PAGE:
This joint study by Deloitte and Charles Lockwood that shows there is substantial statistical evidence that green buildings are better for the environment than conventional buildings. Many forward-thinking companies are realizing that green buildings can be better for business, too. Green buildings offer their owners and tenants a number of bottom-line benefits, including reductions in water and energy use and costs; opportunities with respect to tax credits, permitting, and other regulatory incentives; and greater worker productivity and satisfaction, improved brand image, and better community relations.
Cascadia Value of Green Building Study
This report by the Cascadia Region Green Building Council, the Vancouver Valuation Accord and Cushman & Wakefield is a tool to help bridge the gap in understanding between the green building and financial communities. It is a study of office buildings in Seattle, Portland and Vancouver, BC and identifies how high-performance green features and systems can increase the value of commercial buildings. The report outlines how value was achieved and how sustainable attributes impact costs, savings, investment income, and capital value.
Energy Efficiency Retrofits for Commercial and Public Buildings
Presented by Pike Research, this paper focuses on the energy efficiency retrofit market, which recently received a major boost from the American Recovery and Reinvestment Act of 2009 (ARRA). The paper observes that the largest potential for long term, sustained growth in commercial building retrofits lies in the private commercial space. Compared to conventional space, high-performance green building space is vacant less often and commands premium prices, leading commercial building owners to adopt green retrofits as a market differentiator.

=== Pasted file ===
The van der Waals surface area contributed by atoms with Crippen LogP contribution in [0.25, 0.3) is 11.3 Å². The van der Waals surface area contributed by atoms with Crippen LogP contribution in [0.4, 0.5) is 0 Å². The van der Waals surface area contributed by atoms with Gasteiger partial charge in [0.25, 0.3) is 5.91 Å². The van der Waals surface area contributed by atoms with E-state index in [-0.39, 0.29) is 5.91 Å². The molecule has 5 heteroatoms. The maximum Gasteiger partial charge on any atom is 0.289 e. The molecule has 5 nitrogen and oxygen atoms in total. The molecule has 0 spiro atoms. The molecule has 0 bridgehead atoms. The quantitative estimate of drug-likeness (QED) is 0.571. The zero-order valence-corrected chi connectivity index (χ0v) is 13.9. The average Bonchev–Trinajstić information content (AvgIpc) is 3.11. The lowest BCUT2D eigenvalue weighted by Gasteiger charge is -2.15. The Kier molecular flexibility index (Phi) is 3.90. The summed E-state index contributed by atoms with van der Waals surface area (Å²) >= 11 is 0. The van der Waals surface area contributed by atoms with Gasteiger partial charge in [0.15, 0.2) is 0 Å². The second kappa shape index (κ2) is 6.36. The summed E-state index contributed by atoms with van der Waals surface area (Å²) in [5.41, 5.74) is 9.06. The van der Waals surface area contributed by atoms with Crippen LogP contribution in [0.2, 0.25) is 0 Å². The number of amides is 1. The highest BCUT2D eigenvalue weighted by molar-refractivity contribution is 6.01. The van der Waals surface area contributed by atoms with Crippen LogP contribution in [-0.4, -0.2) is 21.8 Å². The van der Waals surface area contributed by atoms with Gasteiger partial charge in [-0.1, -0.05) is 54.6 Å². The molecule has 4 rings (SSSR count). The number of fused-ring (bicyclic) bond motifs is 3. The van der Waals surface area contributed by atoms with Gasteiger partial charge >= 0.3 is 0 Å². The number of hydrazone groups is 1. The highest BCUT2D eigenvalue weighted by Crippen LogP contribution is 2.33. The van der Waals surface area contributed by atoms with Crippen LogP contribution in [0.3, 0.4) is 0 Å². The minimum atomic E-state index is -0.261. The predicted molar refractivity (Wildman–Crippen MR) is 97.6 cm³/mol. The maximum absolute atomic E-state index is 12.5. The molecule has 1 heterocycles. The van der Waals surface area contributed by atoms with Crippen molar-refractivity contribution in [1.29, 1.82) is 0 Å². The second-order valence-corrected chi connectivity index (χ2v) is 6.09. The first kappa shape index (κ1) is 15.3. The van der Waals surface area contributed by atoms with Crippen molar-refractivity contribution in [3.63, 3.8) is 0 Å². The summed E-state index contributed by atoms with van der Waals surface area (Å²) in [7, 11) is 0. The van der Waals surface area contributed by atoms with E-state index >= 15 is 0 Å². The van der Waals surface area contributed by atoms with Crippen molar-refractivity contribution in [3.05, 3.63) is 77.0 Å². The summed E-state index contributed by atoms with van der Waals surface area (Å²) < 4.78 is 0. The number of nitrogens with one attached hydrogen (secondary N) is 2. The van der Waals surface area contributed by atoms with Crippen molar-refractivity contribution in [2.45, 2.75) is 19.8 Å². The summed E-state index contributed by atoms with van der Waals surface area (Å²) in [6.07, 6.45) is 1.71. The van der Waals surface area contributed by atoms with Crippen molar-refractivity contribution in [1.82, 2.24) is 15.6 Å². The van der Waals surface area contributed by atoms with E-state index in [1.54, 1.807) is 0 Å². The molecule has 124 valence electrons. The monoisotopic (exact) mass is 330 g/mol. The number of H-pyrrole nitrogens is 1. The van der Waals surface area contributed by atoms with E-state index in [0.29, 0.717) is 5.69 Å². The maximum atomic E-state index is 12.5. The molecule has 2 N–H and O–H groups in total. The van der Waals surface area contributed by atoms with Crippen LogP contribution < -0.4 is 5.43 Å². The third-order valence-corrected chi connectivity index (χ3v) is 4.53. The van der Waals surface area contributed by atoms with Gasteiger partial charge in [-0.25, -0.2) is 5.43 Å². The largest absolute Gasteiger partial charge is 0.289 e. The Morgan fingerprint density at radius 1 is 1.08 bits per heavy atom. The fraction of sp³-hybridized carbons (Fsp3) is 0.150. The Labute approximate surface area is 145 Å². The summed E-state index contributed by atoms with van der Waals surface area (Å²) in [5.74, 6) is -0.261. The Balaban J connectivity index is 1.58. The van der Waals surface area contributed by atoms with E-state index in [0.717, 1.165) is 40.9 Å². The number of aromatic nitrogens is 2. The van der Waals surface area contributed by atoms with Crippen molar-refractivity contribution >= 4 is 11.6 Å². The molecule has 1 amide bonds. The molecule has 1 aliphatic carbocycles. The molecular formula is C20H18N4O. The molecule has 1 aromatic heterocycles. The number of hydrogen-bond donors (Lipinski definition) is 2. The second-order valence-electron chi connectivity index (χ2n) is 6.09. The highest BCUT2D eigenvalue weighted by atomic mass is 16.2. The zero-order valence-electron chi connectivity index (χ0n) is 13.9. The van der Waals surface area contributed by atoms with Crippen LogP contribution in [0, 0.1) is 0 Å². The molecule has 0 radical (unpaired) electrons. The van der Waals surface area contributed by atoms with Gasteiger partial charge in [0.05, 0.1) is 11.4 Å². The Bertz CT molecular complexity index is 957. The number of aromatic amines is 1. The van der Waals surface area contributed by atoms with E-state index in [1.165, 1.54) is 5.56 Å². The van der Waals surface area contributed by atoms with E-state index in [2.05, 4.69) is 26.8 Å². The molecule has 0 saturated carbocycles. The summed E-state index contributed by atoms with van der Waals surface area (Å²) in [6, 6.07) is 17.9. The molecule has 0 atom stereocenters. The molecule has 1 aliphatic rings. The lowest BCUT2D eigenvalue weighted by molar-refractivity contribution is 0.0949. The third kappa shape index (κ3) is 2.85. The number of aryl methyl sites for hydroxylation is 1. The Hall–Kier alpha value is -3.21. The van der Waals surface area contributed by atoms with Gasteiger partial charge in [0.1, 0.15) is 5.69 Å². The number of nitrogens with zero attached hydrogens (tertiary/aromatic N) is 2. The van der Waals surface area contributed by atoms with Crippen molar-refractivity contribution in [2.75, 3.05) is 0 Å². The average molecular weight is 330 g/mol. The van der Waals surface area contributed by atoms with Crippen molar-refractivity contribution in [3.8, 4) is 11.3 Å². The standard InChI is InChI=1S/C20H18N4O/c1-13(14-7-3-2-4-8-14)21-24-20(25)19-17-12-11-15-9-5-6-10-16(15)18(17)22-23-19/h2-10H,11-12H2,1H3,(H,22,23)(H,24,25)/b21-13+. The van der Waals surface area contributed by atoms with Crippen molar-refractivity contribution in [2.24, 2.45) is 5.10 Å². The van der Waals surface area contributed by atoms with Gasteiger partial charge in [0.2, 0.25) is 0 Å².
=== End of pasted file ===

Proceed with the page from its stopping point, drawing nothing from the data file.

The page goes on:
The Green Building Revolution: Addressing and Managing Legal Risks and Liabilities
Harvard Law School Environmental Law and Policy Clinic – As green building expands from the exception to the rule, certain legal risks are inevitable. For building green to become a standard business practice, parties involved in project construction and management – owners, buyers, tenants, design professionals (architects, engineers, and consultants), contractors, and subcontractors – must become familiar with the legal risks and liabilities associated with green building, as well as strategies to minimize them. This white paper addresses the current movement toward green building, the increasing number of mandates requiring it, and the benefits and costs associated with building green; analyzes the legal risks and potential liabilities to those involved in green building; and concludes with practical recommendations for minimizing such risks and liabilities.